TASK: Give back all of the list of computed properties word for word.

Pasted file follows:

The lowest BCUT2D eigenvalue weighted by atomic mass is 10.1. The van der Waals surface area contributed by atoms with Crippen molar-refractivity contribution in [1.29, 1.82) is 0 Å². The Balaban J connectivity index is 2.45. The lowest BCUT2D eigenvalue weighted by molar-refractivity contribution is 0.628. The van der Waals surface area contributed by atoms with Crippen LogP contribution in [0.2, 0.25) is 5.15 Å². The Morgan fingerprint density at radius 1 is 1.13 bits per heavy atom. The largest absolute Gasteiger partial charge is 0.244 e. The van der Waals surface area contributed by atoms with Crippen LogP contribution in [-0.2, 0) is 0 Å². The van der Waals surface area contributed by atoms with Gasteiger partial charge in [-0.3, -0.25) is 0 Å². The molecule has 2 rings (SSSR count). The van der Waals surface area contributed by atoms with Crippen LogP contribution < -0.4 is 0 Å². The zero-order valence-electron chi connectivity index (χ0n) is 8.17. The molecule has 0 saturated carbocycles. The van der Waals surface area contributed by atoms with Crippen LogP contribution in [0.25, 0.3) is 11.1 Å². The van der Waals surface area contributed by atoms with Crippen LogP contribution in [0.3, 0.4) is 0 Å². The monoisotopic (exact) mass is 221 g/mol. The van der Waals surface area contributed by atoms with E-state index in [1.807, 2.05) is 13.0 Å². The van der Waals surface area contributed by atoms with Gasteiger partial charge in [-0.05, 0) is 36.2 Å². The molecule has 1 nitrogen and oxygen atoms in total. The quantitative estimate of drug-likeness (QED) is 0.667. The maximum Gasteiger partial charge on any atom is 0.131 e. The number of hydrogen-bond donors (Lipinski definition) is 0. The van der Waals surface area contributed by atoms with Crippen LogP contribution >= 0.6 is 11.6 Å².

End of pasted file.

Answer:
The lowest BCUT2D eigenvalue weighted by atomic mass is 10.1. The van der Waals surface area contributed by atoms with Crippen molar-refractivity contribution in [1.29, 1.82) is 0 Å². The Balaban J connectivity index is 2.45. The lowest BCUT2D eigenvalue weighted by molar-refractivity contribution is 0.628. The van der Waals surface area contributed by atoms with Crippen LogP contribution in [0.2, 0.25) is 5.15 Å². The Morgan fingerprint density at radius 1 is 1.13 bits per heavy atom. The largest absolute Gasteiger partial charge is 0.244 e. The van der Waals surface area contributed by atoms with Crippen LogP contribution in [-0.2, 0) is 0 Å². The van der Waals surface area contributed by atoms with Gasteiger partial charge in [-0.3, -0.25) is 0 Å². The molecule has 2 rings (SSSR count). The van der Waals surface area contributed by atoms with Crippen LogP contribution < -0.4 is 0 Å². The zero-order valence-electron chi connectivity index (χ0n) is 8.17. The molecule has 0 saturated carbocycles. The van der Waals surface area contributed by atoms with Crippen LogP contribution in [0.25, 0.3) is 11.1 Å². The van der Waals surface area contributed by atoms with Crippen LogP contribution in [0.3, 0.4) is 0 Å². The monoisotopic (exact) mass is 221 g/mol. The van der Waals surface area contributed by atoms with E-state index in [1.807, 2.05) is 13.0 Å². The van der Waals surface area contributed by atoms with Gasteiger partial charge in [-0.05, 0) is 36.2 Å². The molecule has 1 nitrogen and oxygen atoms in total. The quantitative estimate of drug-likeness (QED) is 0.667. The maximum Gasteiger partial charge on any atom is 0.131 e. The number of hydrogen-bond donors (Lipinski definition) is 0. The van der Waals surface area contributed by atoms with Crippen LogP contribution >= 0.6 is 11.6 Å².